I’ve lived in Boston for five years—two of them spent at Harvard—thankfully unaware that the term “H-bomb” existed. I now know better, thanks to a recent Slate piece, which also taught me that NOT mentioning my place of work is worthy of criticism.
Yes, Ivy League grads sometimes try to hide where they got their degrees. I’m sure a small number of grads do so in a manner that might insult. Yes, it’s a stereotype, and 30 Rock’s Toofer hits the nail on the head to hilarious effect. But there’s a reason this stereotype exists: It’s the result of very real social consequences which—I imagine—those who haven’t experienced don’t know much about.
So let me fill you in: I’m currently a Harvard Ph.D. student. Before that, I got my master’s at another school in Boston (where the department in which I studied ranked around 100 on the U.S. News and World Report list). Before that, I went to a small state school in New Jersey, passing up scholarships to undergrad programs with much better name recognition for practical reasons. Point is: I’ve never been in search of prestige for prestige’s sake. Intelligence is different from quality of education, and both of those are emphatically different from where you went to school.
When I told people I was accepted to Harvard, the responses shocked me. Family members called to congratulate me on being accepted to Harvard “and those other schools that I think are important but I can’t remember the names of.” People I had been close with for years—even some in academe—began treating me differently. My best friend of some 25 years started saying “You’re so smart,” as if being accepted to Harvard instantly made me smarter than I had been the week, month, or decade before.
I wanted to share the joy I felt at being able to work on my dream project with superstars in my field, but very few people could see past the glittery bright lights of “HARVARD” to talk with me-as-me.
Once I started as a full-time student, the problem only got worse.
When I would visit my former local bar in Philly—if I was lucky enough to strike up a conversation without being introduced—the “Where are you from?” or “What do you do?” question came up pretty quickly. How I answered had obvious consequences. A reply of “In Boston” usually led to them returning to their beers with an “Oh cool … my friend’s sister goes to BU” or “Oh that sucks … do you always have to watch American League games now?” If I said, “At Harvard,” it tended to lead to them turning on their stools to face me, wide-eyed, with an “Oh wow … you must be really smart.” I wasn’t Allyssa, I was SMART PERSON (TM)—more object than person.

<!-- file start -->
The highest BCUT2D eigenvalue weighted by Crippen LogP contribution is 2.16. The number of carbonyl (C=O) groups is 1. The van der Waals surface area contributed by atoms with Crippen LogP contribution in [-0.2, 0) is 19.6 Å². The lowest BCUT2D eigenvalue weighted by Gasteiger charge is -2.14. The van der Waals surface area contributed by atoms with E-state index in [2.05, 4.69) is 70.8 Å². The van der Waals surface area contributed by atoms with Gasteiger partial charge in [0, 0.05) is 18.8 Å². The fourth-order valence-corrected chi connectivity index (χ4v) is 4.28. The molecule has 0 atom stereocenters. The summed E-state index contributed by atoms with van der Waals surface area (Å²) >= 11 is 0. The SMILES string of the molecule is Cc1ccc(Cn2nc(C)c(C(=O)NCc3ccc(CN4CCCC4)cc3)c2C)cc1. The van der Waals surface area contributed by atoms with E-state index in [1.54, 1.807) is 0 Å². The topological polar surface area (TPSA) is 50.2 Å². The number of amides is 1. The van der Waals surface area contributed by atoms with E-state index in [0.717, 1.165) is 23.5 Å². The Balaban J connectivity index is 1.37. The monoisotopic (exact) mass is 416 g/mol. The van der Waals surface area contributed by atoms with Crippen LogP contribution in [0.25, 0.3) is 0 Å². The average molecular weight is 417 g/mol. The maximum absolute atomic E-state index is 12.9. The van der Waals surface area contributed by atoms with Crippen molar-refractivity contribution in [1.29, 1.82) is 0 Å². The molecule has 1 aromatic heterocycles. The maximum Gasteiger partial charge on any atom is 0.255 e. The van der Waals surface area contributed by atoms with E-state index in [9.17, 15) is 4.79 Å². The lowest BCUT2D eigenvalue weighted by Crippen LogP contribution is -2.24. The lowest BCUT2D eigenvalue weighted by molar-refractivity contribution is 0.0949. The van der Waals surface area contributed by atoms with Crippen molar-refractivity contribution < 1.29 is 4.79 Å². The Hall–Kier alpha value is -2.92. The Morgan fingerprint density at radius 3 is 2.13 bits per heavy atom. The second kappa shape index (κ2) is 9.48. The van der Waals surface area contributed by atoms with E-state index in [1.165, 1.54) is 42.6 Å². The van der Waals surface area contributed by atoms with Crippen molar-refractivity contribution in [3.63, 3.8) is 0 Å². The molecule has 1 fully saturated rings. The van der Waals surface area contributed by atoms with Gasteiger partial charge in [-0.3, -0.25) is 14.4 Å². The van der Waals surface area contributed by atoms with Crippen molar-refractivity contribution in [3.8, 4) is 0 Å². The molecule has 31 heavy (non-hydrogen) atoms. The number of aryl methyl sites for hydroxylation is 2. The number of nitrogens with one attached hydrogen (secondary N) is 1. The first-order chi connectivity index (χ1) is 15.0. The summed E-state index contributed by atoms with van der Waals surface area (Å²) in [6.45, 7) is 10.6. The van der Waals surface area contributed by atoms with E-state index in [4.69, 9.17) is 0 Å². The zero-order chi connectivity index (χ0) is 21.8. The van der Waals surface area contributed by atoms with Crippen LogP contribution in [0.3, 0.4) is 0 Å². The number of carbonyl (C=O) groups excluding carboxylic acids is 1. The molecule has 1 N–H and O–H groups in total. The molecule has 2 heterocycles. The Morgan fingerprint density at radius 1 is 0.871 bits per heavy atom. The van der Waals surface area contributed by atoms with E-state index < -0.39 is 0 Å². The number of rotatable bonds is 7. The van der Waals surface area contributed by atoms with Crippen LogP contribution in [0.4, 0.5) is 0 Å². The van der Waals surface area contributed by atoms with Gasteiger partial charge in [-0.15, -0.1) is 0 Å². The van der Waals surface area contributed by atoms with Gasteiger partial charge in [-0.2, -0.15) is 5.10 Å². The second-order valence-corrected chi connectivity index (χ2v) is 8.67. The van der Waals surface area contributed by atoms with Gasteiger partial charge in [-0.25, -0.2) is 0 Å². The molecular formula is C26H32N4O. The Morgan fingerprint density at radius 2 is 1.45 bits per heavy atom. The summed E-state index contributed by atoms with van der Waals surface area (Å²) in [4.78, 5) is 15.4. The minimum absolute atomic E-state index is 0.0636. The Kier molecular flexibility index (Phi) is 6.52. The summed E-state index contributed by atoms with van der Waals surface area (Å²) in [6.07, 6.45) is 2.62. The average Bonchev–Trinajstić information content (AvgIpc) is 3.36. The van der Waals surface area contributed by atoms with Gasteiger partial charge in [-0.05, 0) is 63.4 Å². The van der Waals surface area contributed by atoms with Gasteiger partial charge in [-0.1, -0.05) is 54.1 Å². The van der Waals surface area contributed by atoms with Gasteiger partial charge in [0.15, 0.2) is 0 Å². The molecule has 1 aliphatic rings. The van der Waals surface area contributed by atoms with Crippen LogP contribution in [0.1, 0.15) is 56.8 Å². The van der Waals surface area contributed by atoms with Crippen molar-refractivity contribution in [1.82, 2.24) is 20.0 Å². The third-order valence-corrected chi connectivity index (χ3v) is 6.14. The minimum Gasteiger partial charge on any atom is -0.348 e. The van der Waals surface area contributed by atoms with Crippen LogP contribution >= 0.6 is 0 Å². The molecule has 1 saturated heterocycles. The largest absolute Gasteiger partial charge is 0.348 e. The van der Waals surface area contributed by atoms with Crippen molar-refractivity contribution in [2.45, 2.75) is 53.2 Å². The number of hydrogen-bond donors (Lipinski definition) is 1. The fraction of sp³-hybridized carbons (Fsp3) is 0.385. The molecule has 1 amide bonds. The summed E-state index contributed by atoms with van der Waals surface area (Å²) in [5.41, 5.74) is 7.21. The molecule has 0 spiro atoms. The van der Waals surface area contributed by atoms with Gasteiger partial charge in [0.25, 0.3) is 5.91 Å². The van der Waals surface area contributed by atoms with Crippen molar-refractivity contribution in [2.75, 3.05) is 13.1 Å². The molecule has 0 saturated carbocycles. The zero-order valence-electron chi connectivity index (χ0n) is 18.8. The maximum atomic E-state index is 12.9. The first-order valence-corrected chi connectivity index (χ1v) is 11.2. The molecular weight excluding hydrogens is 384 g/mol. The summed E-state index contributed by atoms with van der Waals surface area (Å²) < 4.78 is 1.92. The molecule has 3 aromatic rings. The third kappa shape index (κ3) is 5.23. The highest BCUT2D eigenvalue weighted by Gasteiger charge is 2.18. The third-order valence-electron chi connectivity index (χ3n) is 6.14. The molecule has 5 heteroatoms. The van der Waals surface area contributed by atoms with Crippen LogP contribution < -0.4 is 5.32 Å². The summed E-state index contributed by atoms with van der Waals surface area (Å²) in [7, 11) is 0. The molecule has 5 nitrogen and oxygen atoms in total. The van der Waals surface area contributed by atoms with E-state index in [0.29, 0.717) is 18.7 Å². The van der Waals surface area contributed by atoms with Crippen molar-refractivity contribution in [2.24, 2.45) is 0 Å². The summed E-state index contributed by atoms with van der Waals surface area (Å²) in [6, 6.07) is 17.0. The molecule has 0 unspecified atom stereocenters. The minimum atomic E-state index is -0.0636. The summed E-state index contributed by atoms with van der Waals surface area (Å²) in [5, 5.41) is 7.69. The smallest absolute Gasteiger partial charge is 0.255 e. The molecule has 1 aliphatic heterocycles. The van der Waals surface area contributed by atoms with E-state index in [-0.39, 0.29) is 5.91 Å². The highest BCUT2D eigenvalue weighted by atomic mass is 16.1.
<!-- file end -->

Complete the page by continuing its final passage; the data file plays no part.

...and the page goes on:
I learned to default to “I go to school in Boston” unless I knew the revelation wasn’t going to derail the conversation. If I’d been talking about one of my many other interests—food, photography, travel, music, or all things beer—I might venture to say “Harvard” because that would be only one of many facets the other person would (hopefully) remember. But if the acquaintance was minutes old, I’d most often say “In Boston.” If pressed with “Where?” I might drop the H-bomb because I didn’t want to seem disingenuous—but always immediately followed with “But I got my master’s at [insert school ranked around 100 here], so I’ve been in Boston [however many] years.”
On rare occasions, I’d answer the “Where?” question with “It doesn’t matter” because I really couldn’t handle the inevitable objectification at that moment.
I’ve since developed a thicker skin, but I still prefer to avoid being objectified by my association with Harvard—which seems to happen about 98% of the time. When I’m introduced to a group as “my friend who goes to Harvard,” I find myself acting differently—dropping unnecessary profanity or otherwise behaving in ways to assert my non-Ivy-ness. My now-ex used to tell me to “use my giant Harvard brain” to figure out something I didn’t get right away. While the response isn’t generally that spiteful, people seem genuinely confused when I don’t grasp a concept or a skill immediately. I reply, “Yup, I go to Harvard”—because I’m still profoundly uncomfortable with the all-around exceptionalism expected of me. What’s the opposite of self-deprecating? Whatever it is, that’s the kind of humor I have to use.
I don’t mean to imply that my life is sooooooooooo haaaaaaaaaaard. I know how fortunate I am—not because I go to Harvard per se, but because I get to work on a project that fulfills me, with advisers who are kinder and more supportive than I could have hoped for, in an environment that allows me to maintain a decent quality of life. I fully accept that I will run into some objectification and stereotyping in my line of work. (Fact: I have a fitted corduroy jacket to which I’ve added satin elbow patches expressly to poke fun at the “stodgy professor” look.)
Still, I don’t want my personhood to immediately become synonymous with a set of preconceived notions if I can help it. That is why I say “I go to school in Boston.” Bottom line: Don’t criticize anyone until you’ve walked a mile in their shoes—even if they’re stereotype-reinforcing boat shoes.
Author Bio: Allyssa J. Metzger is pursuing a Ph.D. in the history of science at Harvard University.